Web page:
Dechter, R. | Pearl, J.

Dechter, R. | Pearl, J.

While some CSPs are hard, those that are easy can often be mapped into sparse networks of constraints which, in the extreme case, are trees. This paper identifies classes of problems that lend themselves to easy solutions, and develops algorithms that solve these problems optimally. The paper then presents a method of generating heuristic advice to guide the order of value assignments based on both the sparseness found in the constraint network and the simplicity of tree-structured CSPs. The advice is generated by simplifying the pending subproblems into trees, counting the number of consistent solutions in each simplified subproblem, and comparing these counts to decide among the choices pending in the original problem.

Pearl, J.

Stochastic simulation is a method of computing probabilities by recording the fraction of time that events occur in a random series of scenarios generated from some causal model. This paper presents an efficient, concurrent method of conducting the simulation which guarantees that all generated scenarios will be consistent with the observed data. It is shown that the simulation can be performed by purely local computations, involving products of parameters given with the initial specification of the model. Thus, the method proposed renders stochastic simulation a powerful technique of coherent inferencing, especially suited for tasks involving complex, nondecomposable models where "ballpark" estimates of probabilities will suffice.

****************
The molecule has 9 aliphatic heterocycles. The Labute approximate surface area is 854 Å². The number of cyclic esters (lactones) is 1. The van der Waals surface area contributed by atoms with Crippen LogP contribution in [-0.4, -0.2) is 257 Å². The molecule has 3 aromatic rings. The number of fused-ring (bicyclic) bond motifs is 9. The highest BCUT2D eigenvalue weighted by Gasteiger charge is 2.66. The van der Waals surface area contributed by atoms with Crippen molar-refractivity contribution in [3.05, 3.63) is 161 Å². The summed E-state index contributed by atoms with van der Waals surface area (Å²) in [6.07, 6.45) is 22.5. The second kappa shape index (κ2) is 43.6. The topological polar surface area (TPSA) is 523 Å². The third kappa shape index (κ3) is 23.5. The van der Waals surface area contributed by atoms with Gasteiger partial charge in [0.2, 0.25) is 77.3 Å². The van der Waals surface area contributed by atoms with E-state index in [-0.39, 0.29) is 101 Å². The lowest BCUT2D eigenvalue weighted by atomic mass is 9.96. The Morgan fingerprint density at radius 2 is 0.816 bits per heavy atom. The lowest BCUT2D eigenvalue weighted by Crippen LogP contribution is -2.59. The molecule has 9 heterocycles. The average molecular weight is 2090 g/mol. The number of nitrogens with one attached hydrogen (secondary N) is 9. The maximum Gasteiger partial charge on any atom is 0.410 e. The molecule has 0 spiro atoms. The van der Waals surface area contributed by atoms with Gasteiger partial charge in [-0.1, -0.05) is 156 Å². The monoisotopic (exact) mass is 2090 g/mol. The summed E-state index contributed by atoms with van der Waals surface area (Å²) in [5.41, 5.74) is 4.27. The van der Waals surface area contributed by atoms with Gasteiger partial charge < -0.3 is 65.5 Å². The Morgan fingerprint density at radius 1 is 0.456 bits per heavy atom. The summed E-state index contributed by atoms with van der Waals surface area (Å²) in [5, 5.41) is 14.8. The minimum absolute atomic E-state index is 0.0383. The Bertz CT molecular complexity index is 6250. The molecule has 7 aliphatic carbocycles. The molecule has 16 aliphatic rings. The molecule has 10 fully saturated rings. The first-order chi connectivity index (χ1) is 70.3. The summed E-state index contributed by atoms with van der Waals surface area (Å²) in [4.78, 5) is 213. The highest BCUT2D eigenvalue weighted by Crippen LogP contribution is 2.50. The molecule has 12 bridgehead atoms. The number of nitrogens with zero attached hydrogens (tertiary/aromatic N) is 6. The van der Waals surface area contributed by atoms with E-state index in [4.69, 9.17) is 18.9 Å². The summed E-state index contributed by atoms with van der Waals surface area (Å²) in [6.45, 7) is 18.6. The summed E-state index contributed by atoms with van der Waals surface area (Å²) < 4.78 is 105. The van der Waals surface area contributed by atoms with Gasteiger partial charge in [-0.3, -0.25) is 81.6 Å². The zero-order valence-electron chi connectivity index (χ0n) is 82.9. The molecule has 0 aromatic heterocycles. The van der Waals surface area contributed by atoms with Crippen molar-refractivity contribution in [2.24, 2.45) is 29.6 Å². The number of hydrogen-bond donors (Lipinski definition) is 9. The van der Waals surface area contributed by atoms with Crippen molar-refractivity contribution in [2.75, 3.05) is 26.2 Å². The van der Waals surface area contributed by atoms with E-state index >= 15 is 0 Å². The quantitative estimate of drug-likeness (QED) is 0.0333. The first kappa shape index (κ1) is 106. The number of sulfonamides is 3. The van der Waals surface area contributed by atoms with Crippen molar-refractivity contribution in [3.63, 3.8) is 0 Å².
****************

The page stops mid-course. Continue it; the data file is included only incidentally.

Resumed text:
Pearl, J.

Belief networks are directed acyclic graphs in which the nodes represent propositions (or variables), the arcs signify direct dependencies between the linked propositions, and the strengths of these dependencies are quantified by conditional probabilities. The first part of the paper deals with the task of fusing and propagating the impacts of new information through the networks in such a way that, when equilibrium is reached, each proposition will be assigned a measure of belief consistent with the axioms of probability theory. The second part of the paper deals with the problem of finding a tree-structured representation for a collection of probabilistically coupled propositions using auxiliary (dummy) variables, colloquially called "hidden causes." It is shown that if such a tree-structured representation exists, then it is possible to uniquely uncover the topology of the tree by observing pairwise dependencies among the available propositions (i.e., the leaves of the tree).